New Product Announcements, Innovation Disclosure, and Future Firm Performance

59 Pages Posted: 23 Mar 2020 Last revised: 3 Dec 2020

See all articles by Jenny Chu

Jenny Chu

University of Cambridge - Judge Business School

Yuan He

The University of Hong Kong - Faculty of Business and Economics

Kai Wai Hui

The University of Hong Kong (HKU) - Department of Accounting

Reuven Lehavy

University of Michigan, Stephen M. Ross School of Business

Date Written: December 2, 2020

Abstract

This study examines the relation between voluntary, non-financial disclosures of new product innovation and future firm performance. Measuring innovation based on the narratives in new product announcements (NPAs), we find that the level of innovation disclosed in NPAs predicts future financial performance for up to two years (after controlling for R&D capital and patents). Furthermore, we find that under capital markets pressures to deliver growth, managers provide a more comprehensive disclosure of new product innovation that maps into higher future sales. However, managerial incentives affect how the disclosure of new product innovation predicts future earnings as the higher innovation is associated with higher future costs. Our results suggest that capital markets pressures drive managers to conduct a form of “real innovation management” by delivering high innovation and sales but incurring higher costs. Myopic managers do so since costs are not disclosed in NPAs and are incurred in the future, while they may reap the benefits of an immediate positive market reaction at new product announcement. Overall, our study contributes to the understanding of managers’ disclosure of new product innovation.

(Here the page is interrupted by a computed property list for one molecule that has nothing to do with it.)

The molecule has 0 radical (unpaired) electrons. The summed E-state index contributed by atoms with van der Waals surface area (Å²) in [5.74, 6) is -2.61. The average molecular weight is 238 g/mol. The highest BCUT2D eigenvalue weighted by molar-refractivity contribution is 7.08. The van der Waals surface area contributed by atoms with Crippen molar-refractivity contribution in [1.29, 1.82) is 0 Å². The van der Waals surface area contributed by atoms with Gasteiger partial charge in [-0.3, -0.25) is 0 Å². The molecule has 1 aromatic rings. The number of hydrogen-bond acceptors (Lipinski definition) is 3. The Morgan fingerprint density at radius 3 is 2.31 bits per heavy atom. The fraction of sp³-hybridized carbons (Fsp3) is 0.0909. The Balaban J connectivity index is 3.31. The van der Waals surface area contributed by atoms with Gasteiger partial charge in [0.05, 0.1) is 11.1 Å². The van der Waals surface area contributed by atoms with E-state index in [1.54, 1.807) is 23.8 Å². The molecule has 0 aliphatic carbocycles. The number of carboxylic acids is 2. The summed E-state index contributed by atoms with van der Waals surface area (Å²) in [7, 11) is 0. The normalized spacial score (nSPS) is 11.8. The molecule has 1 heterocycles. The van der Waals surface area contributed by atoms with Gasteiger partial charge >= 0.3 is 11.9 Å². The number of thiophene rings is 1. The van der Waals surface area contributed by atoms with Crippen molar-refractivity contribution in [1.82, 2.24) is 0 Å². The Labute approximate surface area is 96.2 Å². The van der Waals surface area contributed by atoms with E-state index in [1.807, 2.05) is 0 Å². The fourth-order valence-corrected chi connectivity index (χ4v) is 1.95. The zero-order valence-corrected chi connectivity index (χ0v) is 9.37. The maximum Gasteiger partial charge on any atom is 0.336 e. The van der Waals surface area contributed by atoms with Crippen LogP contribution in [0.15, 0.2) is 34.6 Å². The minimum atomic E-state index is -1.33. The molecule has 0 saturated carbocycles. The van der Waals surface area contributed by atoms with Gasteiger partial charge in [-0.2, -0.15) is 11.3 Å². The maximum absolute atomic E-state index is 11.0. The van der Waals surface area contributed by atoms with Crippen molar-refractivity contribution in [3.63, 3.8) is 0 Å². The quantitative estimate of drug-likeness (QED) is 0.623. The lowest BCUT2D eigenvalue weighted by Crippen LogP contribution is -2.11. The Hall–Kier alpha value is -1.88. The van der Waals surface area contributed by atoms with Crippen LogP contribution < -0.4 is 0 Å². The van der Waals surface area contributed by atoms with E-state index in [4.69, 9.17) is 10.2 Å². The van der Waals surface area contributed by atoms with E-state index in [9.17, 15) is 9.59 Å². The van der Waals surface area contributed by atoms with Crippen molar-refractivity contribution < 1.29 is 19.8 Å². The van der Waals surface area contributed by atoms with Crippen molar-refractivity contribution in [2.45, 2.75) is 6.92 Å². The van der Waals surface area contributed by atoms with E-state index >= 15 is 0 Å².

Keywords: new product announcements, innovation, corporate disclosure, managerial incentives, earnings performance, qualitative disclosure, narrative disclosure

JEL Classification: M41, G34, G35

Suggested Citation

Chu, Jenny and He, Yuan and Hui, Kai Wai and Lehavy, Reuven, New Product Announcements, Innovation Disclosure, and Future Firm Performance (December 2, 2020). Available at SSRN: https://ssrn.com/abstract=3543632 or http://dx.doi.org/10.2139/ssrn.3543632

Jenny Chu (Contact Author)

University of Cambridge - Judge Business School ( email )

Trumpington Street
Cambridge, CB2 1AG
United Kingdom

Yuan He

The University of Hong Kong - Faculty of Business and Economics ( email )

Pokfulam Road
Hong Kong
China

Kai Wai Hui

The University of Hong Kong (HKU) - Department of Accounting ( email )

Pokfulam Road
Hong Kong, Pokfulam
Hong Kong

Reuven Lehavy

University of Michigan, Stephen M. Ross School of Business ( email )

701 Tappan Street
Ann Arbor, MI 48109
United States
734-763-1508 (Phone)
734-936-0282 (Fax)

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